Immediately following intoxication with CCl4 there was a significant reduction in activin A expression at 1 week which continued through to 2 weeks. Following, expression levels returned to baseline levels at 4 weeks and remained constant throughout the remainder of the model.

In contrast, follistatin expression was elevated initially relative to normal levels. Interestingly, this rise in follistatin expression correlated with peak hepatocyte proliferation as measured by PCNA expression. Following the initial rise, follistatin mRNA expression levels dropped significantly at 2 weeks, and mirrored activin expression thereafter.

It is likely that this initial response of follistatin and activin is due to the acute insult of the CCl4 eliciting a regenerative response.

These results highlight the notion that even though activin A and follistatin levels are differentially regulated during the pathogenesis of hepatic fibrosis, this expression is inextricably linked.

Example 4

Activin A mRNA Expression Rapidly Increases During the Early Stages of HSC Activation Relative to Follistatin mRNA Expression

We performed real time PCR analysis on freshly isolated HSC's as they transdifferentiated in vitro to determine the expression pattern of activin A and follistatin in relation to other key markers of HSC proliferation and ECM production.

HSC cultures were established by sequential pronase and collagenase perfusion as previously described (Ramm GA. Isolation and culture of rat hepatic stellate cells. J Gastroenterol Hepatol (1998) 13:846-851). Briefly, cells were separated on a two-step discontinuous gradient of Nycodenz (Sigma, Sydney, Australia) and purity was assessed by characteristic vitamin A UV autofluorescence and flow cytometry. Following trypan blue exclusion to determine viability, 1×106 cells/ml were cultured in M1199 media supplemented with 10% foetal bovine and 10% normal horse serum (Trace Scientific, Victoria) in standard 5% CO2 conditions. Media were changed after 24 hours and every 48 hours thereafter.

RNA isolation and real-time PCR were carried out as per Example 3.

As HSC's transdifferentiated, type 1 collagen mRNA expression elevated as expected. However, our analysis revealed the induction of activin A mRNA expression very early during HSC activation which continued through to day 5 (FIG. 6). Furthermore, this expression was elevated prior to the expression of TGFβ, however after day 1, TGFβ was greater than activin A.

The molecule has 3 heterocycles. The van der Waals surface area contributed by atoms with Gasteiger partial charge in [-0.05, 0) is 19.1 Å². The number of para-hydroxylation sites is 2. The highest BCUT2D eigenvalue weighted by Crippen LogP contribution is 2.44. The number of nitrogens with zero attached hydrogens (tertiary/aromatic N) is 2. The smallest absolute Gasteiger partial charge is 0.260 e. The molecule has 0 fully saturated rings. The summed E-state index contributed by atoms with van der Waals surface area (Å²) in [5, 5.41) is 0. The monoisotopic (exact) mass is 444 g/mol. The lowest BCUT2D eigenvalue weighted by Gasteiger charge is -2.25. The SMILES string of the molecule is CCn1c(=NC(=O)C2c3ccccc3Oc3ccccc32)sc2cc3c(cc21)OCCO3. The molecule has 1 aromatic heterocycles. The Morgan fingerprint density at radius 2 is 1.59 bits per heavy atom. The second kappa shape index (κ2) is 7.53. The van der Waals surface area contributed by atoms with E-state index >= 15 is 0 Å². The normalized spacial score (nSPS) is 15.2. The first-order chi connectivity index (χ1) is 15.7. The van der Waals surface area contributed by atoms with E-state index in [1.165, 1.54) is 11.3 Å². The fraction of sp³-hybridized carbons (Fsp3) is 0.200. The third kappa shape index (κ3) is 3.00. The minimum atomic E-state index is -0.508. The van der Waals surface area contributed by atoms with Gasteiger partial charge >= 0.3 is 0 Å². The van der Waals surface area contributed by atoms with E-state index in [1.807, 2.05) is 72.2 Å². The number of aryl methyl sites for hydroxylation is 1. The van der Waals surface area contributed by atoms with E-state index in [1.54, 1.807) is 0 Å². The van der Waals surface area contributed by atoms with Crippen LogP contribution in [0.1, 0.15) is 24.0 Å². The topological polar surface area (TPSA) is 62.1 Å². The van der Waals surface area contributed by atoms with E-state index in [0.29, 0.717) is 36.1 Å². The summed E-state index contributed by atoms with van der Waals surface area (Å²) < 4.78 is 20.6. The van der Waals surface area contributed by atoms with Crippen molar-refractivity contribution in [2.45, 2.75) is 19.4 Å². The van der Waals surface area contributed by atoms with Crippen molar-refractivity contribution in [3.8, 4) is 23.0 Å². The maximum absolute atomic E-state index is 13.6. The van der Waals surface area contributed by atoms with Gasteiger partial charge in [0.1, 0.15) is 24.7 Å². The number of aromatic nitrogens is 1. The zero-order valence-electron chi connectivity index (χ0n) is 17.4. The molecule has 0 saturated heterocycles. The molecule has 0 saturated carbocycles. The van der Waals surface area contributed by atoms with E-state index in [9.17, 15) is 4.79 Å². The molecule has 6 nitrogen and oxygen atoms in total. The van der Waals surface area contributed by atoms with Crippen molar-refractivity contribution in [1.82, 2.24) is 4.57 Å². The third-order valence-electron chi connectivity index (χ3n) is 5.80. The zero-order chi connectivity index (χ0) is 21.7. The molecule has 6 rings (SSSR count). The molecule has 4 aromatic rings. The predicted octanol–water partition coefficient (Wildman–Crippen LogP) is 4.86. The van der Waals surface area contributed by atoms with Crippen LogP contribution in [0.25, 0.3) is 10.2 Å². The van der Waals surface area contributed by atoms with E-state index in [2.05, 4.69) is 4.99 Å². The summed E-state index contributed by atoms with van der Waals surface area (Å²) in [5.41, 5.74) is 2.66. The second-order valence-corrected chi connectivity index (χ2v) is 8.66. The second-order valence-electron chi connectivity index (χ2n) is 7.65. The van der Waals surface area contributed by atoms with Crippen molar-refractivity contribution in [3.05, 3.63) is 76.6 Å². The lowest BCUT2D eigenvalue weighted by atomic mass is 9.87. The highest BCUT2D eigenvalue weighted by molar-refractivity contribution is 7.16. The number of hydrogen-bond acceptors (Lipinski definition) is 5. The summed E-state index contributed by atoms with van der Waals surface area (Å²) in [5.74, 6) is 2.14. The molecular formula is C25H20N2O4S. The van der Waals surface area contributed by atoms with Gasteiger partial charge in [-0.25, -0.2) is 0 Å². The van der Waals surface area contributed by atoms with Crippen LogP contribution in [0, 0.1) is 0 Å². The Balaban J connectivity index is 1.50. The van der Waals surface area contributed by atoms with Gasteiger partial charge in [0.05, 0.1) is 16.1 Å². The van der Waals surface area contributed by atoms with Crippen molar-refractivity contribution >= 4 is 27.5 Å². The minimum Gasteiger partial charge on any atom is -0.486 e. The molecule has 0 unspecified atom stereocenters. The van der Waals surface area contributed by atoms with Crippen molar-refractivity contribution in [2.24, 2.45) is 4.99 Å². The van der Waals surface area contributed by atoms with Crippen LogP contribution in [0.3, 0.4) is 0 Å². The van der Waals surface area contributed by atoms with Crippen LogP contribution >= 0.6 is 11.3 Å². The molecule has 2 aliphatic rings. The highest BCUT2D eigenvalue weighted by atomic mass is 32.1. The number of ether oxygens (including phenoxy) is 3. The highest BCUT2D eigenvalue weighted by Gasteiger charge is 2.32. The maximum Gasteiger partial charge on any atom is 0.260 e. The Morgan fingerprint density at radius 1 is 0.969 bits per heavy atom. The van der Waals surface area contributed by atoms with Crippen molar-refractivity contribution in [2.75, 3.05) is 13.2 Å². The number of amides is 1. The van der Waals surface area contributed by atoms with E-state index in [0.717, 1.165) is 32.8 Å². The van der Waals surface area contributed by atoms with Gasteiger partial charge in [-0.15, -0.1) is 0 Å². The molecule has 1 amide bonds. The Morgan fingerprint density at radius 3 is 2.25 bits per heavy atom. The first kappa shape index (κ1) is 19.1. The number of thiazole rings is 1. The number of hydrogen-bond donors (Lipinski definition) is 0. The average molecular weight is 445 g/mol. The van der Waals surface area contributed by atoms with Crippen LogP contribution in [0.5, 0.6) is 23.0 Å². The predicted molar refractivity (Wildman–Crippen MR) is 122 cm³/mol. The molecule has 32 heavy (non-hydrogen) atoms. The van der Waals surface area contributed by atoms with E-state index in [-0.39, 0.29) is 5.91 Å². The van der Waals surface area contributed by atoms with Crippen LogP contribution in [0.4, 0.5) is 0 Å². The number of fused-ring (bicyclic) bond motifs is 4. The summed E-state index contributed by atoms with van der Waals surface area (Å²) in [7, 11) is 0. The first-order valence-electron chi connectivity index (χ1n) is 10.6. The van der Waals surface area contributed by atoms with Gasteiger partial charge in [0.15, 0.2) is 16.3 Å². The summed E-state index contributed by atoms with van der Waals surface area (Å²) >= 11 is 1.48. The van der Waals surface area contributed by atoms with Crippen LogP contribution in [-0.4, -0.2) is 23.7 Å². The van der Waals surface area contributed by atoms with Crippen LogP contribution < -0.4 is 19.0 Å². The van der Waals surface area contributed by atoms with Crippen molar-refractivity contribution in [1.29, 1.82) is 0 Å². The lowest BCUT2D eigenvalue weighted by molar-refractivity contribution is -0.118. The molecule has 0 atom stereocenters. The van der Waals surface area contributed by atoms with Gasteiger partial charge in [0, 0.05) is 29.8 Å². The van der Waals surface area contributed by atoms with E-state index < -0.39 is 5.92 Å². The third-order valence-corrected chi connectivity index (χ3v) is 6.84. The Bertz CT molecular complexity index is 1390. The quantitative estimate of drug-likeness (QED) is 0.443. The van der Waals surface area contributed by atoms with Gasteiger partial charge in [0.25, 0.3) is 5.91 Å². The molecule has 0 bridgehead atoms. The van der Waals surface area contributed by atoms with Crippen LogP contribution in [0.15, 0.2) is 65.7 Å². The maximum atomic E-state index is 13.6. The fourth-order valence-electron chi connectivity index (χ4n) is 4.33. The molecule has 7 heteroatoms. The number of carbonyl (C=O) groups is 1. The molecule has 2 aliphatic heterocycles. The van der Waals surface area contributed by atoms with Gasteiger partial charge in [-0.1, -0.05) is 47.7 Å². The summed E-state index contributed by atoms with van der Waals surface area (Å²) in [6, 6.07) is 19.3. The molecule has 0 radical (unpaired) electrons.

The key finding however was the observation that follistatin mRNA expression peaked by day 1 post-isolation and remained constant until day 5 such that activin A and FS expression levels were markedly different. It has been suggested that the presence of activin A, either from an endocrine or autocrine source, is able to stimulate HSC fibronectin and collagen synthesis. These observations taken together with the findings reported in the above examples, and the knowledge that follistatin neutralizes activin A bioactivity would suggest that the addition of follistatin would be able to ameliorate HSC ECM production and therefore hepatic fibrogenesis.

Example 5

Isolated Hepatic Stellate Cells Produce Increasing Concentrations of Bioactive Activin A as they Transform into the Typical “Myofibroblast-Like” Phenotype

Primary cultures of HSC's were established from normal livers as per example 4 and analysis revealed the production of increasing quantities of activin A as they transformed to the activated phenotype (FIG. 7).

Activin A immunoreactivity was measured by ELISA as per Knight P G, Muttukrishna S, Groome N P. Development and application of a two-site enzyme immunoassay for the determination of ‘total’ activin A concentrations in serum and follicular fluid was based on the method described in J Endocrinol (1996), 148:267-79.

Conditioned medium from HSC cultures were assessed for activin bioactivity using a previously validated in vitro bioassay (Phillips, D. J., Brauman, J. N., Mason, A. J., de Kretser, D. M. & Hedger, M. P. A sensitive and specific in vitro bioassay for activin using a mouse plasmacytoma cell line, MPC-11. J Endocrinol (1999), 162:111-115.). Addition of activin causes a dose-dependent inhibition of proliferation in mouse MPC-11 cells. These cells are refractory to TGFβ and inhibin, but the effects of activin can be blocked by addition of excess follistatin.

The addition of supernatants from HSC cultures to MPC-11 cells resulted in a dose dependant decrease in proliferation (FIG. 8). This decrease in proliferation mirrored that of rh-activin A.

It was observed that the addition of culture supernatants was more potent than that observed for rh-activin A.

Example 6

The Addition of Exogenous Activin A and Follistatin to Cultures of HSC Resulted in a Decrease in HSC Proliferation

Cultures of both freshly isolated and activated HSC's, isolated as per example 4, were exposed to exogenous activin A and follistatin to determine their effects on proliferation. The addition of both activin A and follistatin resulted in dose dependent decreases in HSC proliferation in both experimental conditions (FIGS. 9 and 10) in a similar profile to that observed for TGFβ.